Magnets and Magnetic Fields Instructions and answers for ...· ‘Magnets and Magnetic Fields’ Checkpoint Task learner activity sheets ... • The existence, shape and three-dimensional

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  • The Activity:

    Associated materials:

    Magnets and Magnetic Fields Checkpoint Task learner activity sheets (True North and Magnetic Patterns)

    Magnets and Magnetic Fields Checkpoint Task supporting PowerPoint

    This Checkpoint Task should be used in conjunction with the KS3KS4 GCSE (91) Gateway Combined

    Sicence A Transition Guide Magnets and Magnetic Fields.

    Magnets and Magnetic Fields Instructions and answers for teachers These instructions should accompany the OCR resource Magnets and Magnetic Fields activity which supports OCR GCSE (91) Gateway Combined Science A

    This activity offers an

    opportunity for English

    skills development.

    This resource is an exemplar of the types of materials that will be provided to assist in the teaching of the new

    qualifications being developed for first teaching in 2016. It can be used to teach existing qualifications but may

    be updated in the future to reflect changes in the new qualifications. Please check the OCR website for updates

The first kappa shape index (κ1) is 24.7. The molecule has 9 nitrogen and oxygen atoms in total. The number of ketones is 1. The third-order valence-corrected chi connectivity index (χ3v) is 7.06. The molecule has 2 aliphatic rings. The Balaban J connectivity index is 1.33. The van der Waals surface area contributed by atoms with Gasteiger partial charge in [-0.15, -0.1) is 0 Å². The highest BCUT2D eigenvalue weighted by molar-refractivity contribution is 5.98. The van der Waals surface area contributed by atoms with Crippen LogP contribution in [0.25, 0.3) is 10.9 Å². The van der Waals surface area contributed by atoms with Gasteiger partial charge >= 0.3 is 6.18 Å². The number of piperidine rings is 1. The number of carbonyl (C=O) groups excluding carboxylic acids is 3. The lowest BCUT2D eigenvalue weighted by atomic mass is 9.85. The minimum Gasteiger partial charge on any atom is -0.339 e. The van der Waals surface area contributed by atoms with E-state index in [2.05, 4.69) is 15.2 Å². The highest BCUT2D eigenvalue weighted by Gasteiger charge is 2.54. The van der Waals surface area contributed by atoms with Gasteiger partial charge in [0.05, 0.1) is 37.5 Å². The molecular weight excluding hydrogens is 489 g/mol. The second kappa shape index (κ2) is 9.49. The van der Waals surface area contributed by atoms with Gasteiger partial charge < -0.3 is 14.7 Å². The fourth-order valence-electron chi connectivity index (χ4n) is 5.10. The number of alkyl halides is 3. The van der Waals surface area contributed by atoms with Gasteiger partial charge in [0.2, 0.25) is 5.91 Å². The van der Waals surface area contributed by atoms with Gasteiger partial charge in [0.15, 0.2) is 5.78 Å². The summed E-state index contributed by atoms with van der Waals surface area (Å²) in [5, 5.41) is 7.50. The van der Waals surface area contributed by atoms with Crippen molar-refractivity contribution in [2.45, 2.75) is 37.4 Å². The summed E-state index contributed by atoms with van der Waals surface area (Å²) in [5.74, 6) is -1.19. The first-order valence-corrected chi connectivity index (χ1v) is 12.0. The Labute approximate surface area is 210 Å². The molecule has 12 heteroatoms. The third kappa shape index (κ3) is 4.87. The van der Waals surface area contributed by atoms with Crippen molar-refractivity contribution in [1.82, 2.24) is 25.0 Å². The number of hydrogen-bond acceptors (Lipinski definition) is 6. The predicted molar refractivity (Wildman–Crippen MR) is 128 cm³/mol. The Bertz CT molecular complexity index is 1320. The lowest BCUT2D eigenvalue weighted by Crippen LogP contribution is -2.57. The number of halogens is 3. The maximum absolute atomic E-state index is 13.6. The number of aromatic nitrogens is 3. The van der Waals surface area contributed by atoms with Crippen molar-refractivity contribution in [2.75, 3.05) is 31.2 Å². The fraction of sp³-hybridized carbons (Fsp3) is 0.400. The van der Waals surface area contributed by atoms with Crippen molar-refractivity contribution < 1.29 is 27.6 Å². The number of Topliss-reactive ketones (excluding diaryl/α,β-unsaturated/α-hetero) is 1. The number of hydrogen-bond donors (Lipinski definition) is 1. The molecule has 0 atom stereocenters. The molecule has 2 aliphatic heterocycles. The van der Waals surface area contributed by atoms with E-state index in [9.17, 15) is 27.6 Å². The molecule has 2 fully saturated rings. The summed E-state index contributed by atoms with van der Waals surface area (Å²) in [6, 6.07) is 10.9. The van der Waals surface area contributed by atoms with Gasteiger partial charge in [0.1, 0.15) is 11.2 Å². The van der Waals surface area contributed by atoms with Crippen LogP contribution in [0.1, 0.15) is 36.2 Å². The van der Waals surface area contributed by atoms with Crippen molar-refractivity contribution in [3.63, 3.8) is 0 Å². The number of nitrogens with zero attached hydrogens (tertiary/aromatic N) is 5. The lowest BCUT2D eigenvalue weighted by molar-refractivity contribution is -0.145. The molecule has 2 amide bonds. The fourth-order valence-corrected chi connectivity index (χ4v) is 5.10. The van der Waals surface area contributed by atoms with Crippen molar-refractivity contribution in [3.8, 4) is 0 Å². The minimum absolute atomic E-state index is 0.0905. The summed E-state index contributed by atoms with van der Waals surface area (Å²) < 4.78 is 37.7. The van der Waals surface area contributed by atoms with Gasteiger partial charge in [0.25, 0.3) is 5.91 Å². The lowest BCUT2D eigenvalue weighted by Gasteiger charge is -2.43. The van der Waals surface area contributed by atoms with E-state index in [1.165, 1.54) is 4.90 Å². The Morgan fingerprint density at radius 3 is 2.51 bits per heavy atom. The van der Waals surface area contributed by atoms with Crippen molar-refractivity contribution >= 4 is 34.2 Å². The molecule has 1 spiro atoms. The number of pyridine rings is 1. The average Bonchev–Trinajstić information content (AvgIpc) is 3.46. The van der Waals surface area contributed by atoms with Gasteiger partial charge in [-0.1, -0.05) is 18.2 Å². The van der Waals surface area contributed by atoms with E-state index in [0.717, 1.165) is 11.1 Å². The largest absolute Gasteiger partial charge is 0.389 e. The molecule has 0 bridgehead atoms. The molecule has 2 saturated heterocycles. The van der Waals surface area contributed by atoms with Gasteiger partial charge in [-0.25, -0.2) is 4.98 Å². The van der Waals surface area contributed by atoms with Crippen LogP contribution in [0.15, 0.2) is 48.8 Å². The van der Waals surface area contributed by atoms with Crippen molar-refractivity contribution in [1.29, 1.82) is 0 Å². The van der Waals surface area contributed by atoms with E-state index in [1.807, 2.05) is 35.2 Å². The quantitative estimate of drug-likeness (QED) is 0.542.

and additional resources being released. We would welcome your feedback so please get in touch.

    June 2015

  • Teachers notes The checkpoint task is centred on the use of a PowerPoint containing six different activities. The task

    has been designed to consolidate KS3 learning and aid the move up to GCSE.

    These suggestions link to each numbered slide and should be used to accompany the PowerPoint

    presentation.

    Slide 2: Is a bigger magnet, a stronger magnet? The aim of this simple activity is to remind learners that it is not the physical size of a magnet which

    determines the strength of the magnet. This activity is possible to run in the classroom if you have

    examples of bar, horseshoe and small neodymium magnets.

    Learners are shown/given several magnets of varying sizes and field strength. Learners simply predict

    which one they think will be the strongest. They can then use the magnets including electromagnets and

    paperclips to discover if their predictions were correct.

    Slide 3: What links these pictures? The aim of this activity is to promote questions and discussions about:

    How do electromagnets work?

    Uses of electromagnets

    The advantages of electromagnets over bar magnets

    How can electromagnets be made stronger?

    This activity can also be used to promote interest in KS5 science and beyond.

    Useful links:

    http://home.web.cern.ch/topics/large-hadron-collider

    Time lapse

    http://home.web.cern.ch/about/updates/2013/06/timelapse-giant-magnet-flies-through-alice-cavern

    June 2015

    http://home.web.cern.ch/topics/large-hadron-colliderhttp://home.web.cern.ch/about/updates/2013/06/timelapse-giant-magnet-flies-through-alice-cavern

  • Strong Strong

    Weak

    Weak

    Slide 4: Drawing magnetic fields The aim of this activity is to use the pictures to ensure that learners:

    recognise that magnetic field are three-dimensional

    can correctly draw and recognise magnetic fields